4) Take measures to secure the site.

To prevent unauthorised detector use and digging before archaeologists can arrive:
With the full agreement and help of the landowner, take measures to secure the site such as:

1) park a big bit of low-body farm plant straddling the findspot and remove the keys,

2) Get the finder or rally organizer to park his car or van straddled over the hole, immobilise it.

3) Lay out thick wire netting and (if no animals in the field) barbed wire staked down in several directions crossing the findspot - removing that in the dark will be difficult.

4) Place pallets over the findspot and pile straw bales interspersed with tarpaulin between the layers, place a tarp over the whole lot and tie down.

5) Somebody (the finder or a club's Treasure officer) should stay the night guarding the find, it is not recommenced that he be armed (injuring a trespasser unless in clear cases of self-defence can lead to legal consequences).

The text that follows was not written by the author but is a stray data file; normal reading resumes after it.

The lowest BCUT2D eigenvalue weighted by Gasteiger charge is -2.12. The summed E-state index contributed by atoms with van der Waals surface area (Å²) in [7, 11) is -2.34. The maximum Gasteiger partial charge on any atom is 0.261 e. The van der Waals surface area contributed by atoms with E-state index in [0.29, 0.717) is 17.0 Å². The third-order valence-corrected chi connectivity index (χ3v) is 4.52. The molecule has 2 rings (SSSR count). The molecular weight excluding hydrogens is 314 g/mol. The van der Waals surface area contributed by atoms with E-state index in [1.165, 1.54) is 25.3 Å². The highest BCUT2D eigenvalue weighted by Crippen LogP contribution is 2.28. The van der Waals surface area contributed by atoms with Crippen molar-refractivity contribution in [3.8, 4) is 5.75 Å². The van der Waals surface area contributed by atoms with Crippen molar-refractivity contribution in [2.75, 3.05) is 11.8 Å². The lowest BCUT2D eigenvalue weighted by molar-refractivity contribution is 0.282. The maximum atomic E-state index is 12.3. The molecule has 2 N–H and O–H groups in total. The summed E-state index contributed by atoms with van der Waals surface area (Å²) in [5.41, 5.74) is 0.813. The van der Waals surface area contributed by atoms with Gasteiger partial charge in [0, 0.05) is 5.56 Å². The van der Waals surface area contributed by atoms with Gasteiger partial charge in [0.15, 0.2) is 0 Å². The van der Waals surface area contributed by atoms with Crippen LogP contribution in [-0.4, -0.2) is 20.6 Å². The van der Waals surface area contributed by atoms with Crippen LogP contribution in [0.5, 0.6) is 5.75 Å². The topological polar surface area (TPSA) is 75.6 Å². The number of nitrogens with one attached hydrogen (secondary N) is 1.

6) The landowner could hire a security firm to provide round-the-clock presence of trained security guard,
7) The electronic device produced for HAPPAH in France could be installed temporarily on the site to set off an alarm if a metal detector is used in the vicinity of the findspot. The PAS so far has not purchased any of these devices, though clubs might want to consider purchasing one for use of its members.

8) In Scotland a ferocious bull was tethered near the findspot of one hoard (not recommended, nighthawks presumably are not afraid of meeting big farm animals in the dark).
If readers have any other ideas how to achieve this it would be good to collect them together, and we can send them to the PAS.

* Actually, surprising though it may seem, the PAS have NOT in seventeen years of outreach and the Treasure Act Code of Practice, issued any such suggestions, let alone guidelines. One might ask why not, and how many more million quid they'd like before getting around to it.


Brian Curtiss said...